Plan for all-girls charter school clears major rezoning hurdle in Washington Township

A building with a large top and a parking lot in the foreground and a blue sky with clouds in the background.
Before the all-girls charter school Girls IN STEM Academy can open in the former Witherspoon Presbyterian Church at 5136 Michigan Road, a rezoning request must be approved by the City-County Council. (Eric Weddle / WFYI)

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This article was originally published by WFYI.

Organizers behind an all-girls charter school passed a major hurdle Thursday in a petition process to rezone property in Washington Township for the campus.

Around 100 people showed up to the hearing at the City-County Council building for what’s become a contentious fight between school choice advocates and traditional public school supporters.

But the hearing examiner for the Metropolitan Development Commission said all that mattered was the proper use of land before making a recommendation to approve a former church campus on Michigan Road for use by Girls IN STEM Academy.

The contentious hearing was another step of a lengthy rezoning process that ends with a final vote by the City-County Council.

Paramount Schools of Excellence purchased the former church on 10 acres at 5136 Michigan Road for the academy campus last fall but the site must be rezoned from religious to education use for it to open. The all-girls schools, a collaboration between Purdue Polytechnic High Schools and the Girl Scouts of Central Indiana, would offer a curriculum based around science, technology, engineering, and mathematics.

Enrollment for the school is open but Paramount now says even if rezoning is approved a temporary building will be needed for the 2024-25 school year because the campus won’t be ready. The Girls IN STEM Academy is projecting an enrollment of 125 students in grades K-6 in the first year. The school is planning to expand to K-8 by 2028-29.

Most of the crowd at the Thursday hearing was in support of the school, some wearing purple “Girls IN STEM” T-Shirts. Leaders at Paramount Schools have said they can offer better educational opportunities than what is available nearby in northern Marion County and especially for economically disadvantaged and Black students.

Those at the hearing echoed the same sentiments. Council Majority Leader Maggie Lewis described the charter school as an important opportunity for girls.

“It is so important to recognize that our Black and brown girls do need special attention,” Lewis said.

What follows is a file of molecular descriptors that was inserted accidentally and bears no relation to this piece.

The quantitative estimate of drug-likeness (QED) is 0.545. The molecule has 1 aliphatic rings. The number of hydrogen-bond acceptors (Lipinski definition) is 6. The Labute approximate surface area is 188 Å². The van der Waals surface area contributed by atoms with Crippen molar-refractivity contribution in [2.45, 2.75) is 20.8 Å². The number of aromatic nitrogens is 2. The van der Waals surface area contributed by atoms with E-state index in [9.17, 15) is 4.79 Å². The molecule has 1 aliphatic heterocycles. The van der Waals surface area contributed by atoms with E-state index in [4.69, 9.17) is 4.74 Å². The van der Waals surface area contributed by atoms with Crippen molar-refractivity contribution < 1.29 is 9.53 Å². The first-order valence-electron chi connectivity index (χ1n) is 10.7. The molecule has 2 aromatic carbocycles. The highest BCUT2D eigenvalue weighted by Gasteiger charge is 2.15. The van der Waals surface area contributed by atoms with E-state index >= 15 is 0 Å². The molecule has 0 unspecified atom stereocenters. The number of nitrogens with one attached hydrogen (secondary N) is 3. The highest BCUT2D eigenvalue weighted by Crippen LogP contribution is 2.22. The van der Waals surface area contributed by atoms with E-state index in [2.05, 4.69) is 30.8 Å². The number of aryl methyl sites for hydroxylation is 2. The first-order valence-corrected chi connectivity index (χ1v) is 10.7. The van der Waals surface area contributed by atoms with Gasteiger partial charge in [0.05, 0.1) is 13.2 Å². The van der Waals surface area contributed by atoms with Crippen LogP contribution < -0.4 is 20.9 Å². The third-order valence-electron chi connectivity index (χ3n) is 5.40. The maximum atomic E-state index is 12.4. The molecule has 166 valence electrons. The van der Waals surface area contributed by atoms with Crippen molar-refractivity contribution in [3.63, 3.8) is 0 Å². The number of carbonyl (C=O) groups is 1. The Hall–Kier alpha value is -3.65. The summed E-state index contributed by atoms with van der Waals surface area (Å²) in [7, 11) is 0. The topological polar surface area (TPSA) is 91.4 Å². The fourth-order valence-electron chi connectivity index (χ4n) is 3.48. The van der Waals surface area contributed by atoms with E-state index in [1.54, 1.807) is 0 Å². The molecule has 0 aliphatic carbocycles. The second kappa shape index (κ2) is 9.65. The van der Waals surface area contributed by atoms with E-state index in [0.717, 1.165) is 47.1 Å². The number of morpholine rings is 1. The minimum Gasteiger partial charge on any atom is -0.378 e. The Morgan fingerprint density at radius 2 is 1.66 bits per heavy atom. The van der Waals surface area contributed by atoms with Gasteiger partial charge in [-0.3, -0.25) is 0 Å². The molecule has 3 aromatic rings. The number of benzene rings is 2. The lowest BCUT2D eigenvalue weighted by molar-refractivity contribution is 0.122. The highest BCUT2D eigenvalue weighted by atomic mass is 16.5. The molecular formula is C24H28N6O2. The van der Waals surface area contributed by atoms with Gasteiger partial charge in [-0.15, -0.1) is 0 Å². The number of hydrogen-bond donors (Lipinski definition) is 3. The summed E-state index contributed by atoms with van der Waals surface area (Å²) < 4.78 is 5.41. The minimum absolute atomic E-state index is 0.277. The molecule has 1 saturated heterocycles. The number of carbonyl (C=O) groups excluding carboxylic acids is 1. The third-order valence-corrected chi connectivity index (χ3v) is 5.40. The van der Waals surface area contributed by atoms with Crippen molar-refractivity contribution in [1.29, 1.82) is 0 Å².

Those against the petition, cited issues related to rezoning property, such as septic system insufficiencies and the condition of the building.

Jonathan Hughes, an attorney for MSD Washington Township, cited a lack of transparency on how the space will be used and warned it will cause an overflow of traffic on Michigan Road.

“With a church, primary traffic is on Sundays,” Hughes said. “This school’s primary traffic will be during rush hour.”

An analysis about the site submitted to the examiner ahead of the hearing did not find major concerns related to traffic.

Hearing examiner Judy Weerts Hall recommended approval of the rezoning and cited the positive reuse of a vacant building.

“My job is to listen to petitions that are land use matters,” Hall said. “In this particular case, it’s a rezoning petition. I am considering solely whether a rezoning for a school is appropriate here. I don’t feel like it’s relevant for me if it’s a public school, if it’s a charter school, or if it’s a private school.”

The Metropolitan Development Commission will take up the rezoning request for Girls IN STEM Academy at its March 20 meeting.

Last year, the charter authorization board at Trine University, a private institution in Angola, approved Paramount’s application for a charter to open Girls in STEM Academy. Charter schools are public schools that are granted a contract to operate by one of several authorizers in Indiana. A charter school is directly overseen by a board that is not elected by voters.

Officials at Washington Township schools have criticized the lack of communication by Trine and Paramount around the opening of the school in the district boundary.

Contact WFYI Marion County education reporter Sydney Dauphinais at

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